What to ask an attorney during your first interview

Our prior post entitled How to choose the right Dallas divorce lawyer reviewed the first three points of the article written by Carla Schiff Donnelly from the Huffington Post. Her final three points address the questions you should ask a potential divorce lawyer before hiring and the questions you should ask yourself. Here, I will review the questions Donnelly poses. Then, in a future post, I will endeavor to answer the questions Donnelly advises be asked.

3. Ask questions of the attorney at the initial consultation.

Donnelly advises you to ask the following questions of the divorce lawyer being interviewed:

• How long have you practiced family law?
• What is your approach to a new case?
• What percentage of cases do you settle?
• What is your approach to settling a case?
• What retainer do you require up front?
• Is any unused portion of the retainer refundable?
• Who in your firm will work on my case and how much will I pay for their time?
• How often will I receive an accounting of my retainer?

4. Take inventory after the meeting regarding your feelings regarding the lawyer interviewed.

• Did you feel comfortable opening up to this attorney?
• Did you feel intimidated by him?
• Was she a good listener, or did they spend the entire time singing their own praises?
• Did you feel as though this attorney would take a practical approach to your case?
• Did she tell you anything you did not want to hear? This is a good thing because the attorney’s job is to tell you what to realistically expect from the process. Unrealistic expectations serve no reasonable purpose.

5. Trust your gut – if it doesn’t not seem right, it probably isn’t.

Hire the attorney that you connect with. You need to feel comfortable with your lawyer. If he or she doesn’t give you “warm fuzzies” when you first interview them, hire a different lawyer. There’s nothing wrong with that. We just don’t connect with everyone.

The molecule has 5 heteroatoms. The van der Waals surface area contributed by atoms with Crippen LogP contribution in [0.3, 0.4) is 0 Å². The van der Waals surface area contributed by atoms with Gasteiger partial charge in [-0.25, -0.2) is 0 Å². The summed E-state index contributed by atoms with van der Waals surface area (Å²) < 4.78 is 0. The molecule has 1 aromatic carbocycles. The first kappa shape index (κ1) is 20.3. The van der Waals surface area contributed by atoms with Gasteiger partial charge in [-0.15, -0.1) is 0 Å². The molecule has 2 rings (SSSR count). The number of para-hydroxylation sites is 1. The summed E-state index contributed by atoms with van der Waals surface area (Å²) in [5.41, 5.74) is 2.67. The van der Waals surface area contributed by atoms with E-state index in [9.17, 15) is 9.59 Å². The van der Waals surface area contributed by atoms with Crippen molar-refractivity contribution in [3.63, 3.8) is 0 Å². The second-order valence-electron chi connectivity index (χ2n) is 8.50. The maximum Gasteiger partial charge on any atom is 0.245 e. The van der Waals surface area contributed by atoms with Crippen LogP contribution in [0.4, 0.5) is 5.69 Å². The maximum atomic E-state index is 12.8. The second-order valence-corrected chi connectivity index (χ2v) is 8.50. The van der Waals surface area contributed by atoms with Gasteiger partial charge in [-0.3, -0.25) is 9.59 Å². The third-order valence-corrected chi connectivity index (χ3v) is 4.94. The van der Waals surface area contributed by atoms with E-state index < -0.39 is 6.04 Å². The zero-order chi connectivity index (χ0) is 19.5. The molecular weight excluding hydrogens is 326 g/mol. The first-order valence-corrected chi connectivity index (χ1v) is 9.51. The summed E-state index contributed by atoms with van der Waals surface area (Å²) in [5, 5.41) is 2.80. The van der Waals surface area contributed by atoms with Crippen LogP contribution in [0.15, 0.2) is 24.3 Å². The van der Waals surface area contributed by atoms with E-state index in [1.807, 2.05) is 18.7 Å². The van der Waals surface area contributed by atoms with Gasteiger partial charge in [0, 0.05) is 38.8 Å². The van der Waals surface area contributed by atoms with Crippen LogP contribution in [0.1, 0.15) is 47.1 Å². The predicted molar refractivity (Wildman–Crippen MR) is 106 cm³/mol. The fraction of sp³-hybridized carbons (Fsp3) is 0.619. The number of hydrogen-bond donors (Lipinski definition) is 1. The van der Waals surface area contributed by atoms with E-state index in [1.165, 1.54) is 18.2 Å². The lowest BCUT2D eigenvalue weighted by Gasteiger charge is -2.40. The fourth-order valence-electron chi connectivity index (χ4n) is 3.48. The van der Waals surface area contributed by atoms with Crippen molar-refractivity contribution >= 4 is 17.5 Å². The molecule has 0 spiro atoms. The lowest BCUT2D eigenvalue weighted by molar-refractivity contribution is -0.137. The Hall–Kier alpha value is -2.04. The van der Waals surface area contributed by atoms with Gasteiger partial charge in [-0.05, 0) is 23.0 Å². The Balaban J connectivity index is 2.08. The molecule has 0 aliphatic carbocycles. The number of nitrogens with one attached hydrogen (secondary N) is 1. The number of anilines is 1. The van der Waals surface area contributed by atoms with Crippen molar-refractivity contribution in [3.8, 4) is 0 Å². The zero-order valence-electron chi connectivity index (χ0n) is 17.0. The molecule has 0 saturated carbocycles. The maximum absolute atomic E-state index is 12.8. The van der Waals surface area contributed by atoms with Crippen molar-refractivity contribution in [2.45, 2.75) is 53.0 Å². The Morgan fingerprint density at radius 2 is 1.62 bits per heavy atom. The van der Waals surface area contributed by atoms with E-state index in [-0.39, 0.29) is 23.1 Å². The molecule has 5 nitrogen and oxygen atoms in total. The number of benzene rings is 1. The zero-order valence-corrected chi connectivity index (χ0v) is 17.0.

The Many Hats of a Divorce Lawyer

As a divorce lawyer in Dallas for 20+ years, I’ve learned that divorce lawyers wear many hats when working for their clients.  From mental health counselor to financial planner, from creditor’s rights to business litigation,  divorce lawyers give advice to clients about many different areas of their life. 

This week, I wore the hat of a landlord/tenant lawyer. My client received two rental properties in the asset division and now he must learn to deal with issues such as property managers, security deposits, and rent collection.  At the same time that he assumed the ownership and responsibility for the properties, the tenants in both properties moved out.  Thus, we had to address the return of the security deposits to them in accordance with the law. The rental properties are in another state, so this complicated matters.  We also had to reconcile the rents received, mortgages paid, and HOA dues paid. I’ve been asked to interface with the property management for both units to make sure that the security deposits are addressed properly and to ensure my client’s records are up-to-date with his take over.  Having a basic understanding of landlord/tenant law assisted me in helping the client navigate these  new waters. 

I also was called upon in another case to research the criminal record of the opposing party.  We found that he has multiple criminal convictions.  Because I’m not as familiar with criminal law, and especially federal criminal law, I called a friend who practices in that area for advice.  Sometimes it is better and more economical to seek help from a specialist in an area rather than charting new waters. 

I’ve also had to address bankruptcy issues this week regarding a third client. For various reasons, the client may need to file for bankruptcy and we had to evaluate whether to file now or whether it would be better for him to file at some point in the future. He was under the mistaken impression that filing bankruptcy would speed up the divorce process.  To the contrary, I had to explain to him that filing bankruptcy actually works to stay the divorce proceedings, which will elongate the process, not shorten it.  Again, I called in a bankruptcy lawyer to advise the client in areas unfamiliar to me.